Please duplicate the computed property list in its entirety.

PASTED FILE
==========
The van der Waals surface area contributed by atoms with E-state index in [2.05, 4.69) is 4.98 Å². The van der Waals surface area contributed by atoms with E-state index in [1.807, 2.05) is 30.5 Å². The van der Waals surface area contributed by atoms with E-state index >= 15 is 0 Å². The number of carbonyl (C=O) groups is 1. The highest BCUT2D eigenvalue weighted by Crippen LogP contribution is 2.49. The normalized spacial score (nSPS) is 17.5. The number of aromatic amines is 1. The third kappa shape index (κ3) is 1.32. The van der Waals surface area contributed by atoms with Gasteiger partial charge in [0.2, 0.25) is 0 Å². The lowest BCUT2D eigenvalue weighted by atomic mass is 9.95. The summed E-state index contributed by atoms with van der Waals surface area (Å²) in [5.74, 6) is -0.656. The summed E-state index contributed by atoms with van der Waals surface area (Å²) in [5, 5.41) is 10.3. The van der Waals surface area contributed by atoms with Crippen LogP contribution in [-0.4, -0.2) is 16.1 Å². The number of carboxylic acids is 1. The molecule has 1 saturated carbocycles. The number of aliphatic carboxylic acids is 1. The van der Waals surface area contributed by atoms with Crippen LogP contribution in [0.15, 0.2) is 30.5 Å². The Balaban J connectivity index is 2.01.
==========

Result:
The van der Waals surface area contributed by atoms with E-state index in [2.05, 4.69) is 4.98 Å². The van der Waals surface area contributed by atoms with E-state index in [1.807, 2.05) is 30.5 Å². The van der Waals surface area contributed by atoms with E-state index >= 15 is 0 Å². The number of carbonyl (C=O) groups is 1. The highest BCUT2D eigenvalue weighted by Crippen LogP contribution is 2.49. The normalized spacial score (nSPS) is 17.5. The number of aromatic amines is 1. The third kappa shape index (κ3) is 1.32. The van der Waals surface area contributed by atoms with Gasteiger partial charge in [0.2, 0.25) is 0 Å². The lowest BCUT2D eigenvalue weighted by atomic mass is 9.95. The summed E-state index contributed by atoms with van der Waals surface area (Å²) in [5.74, 6) is -0.656. The summed E-state index contributed by atoms with van der Waals surface area (Å²) in [5, 5.41) is 10.3. The van der Waals surface area contributed by atoms with Crippen LogP contribution in [-0.4, -0.2) is 16.1 Å². The number of carboxylic acids is 1. The molecule has 1 saturated carbocycles. The number of aliphatic carboxylic acids is 1. The van der Waals surface area contributed by atoms with Crippen LogP contribution in [0.15, 0.2) is 30.5 Å². The Balaban J connectivity index is 2.01.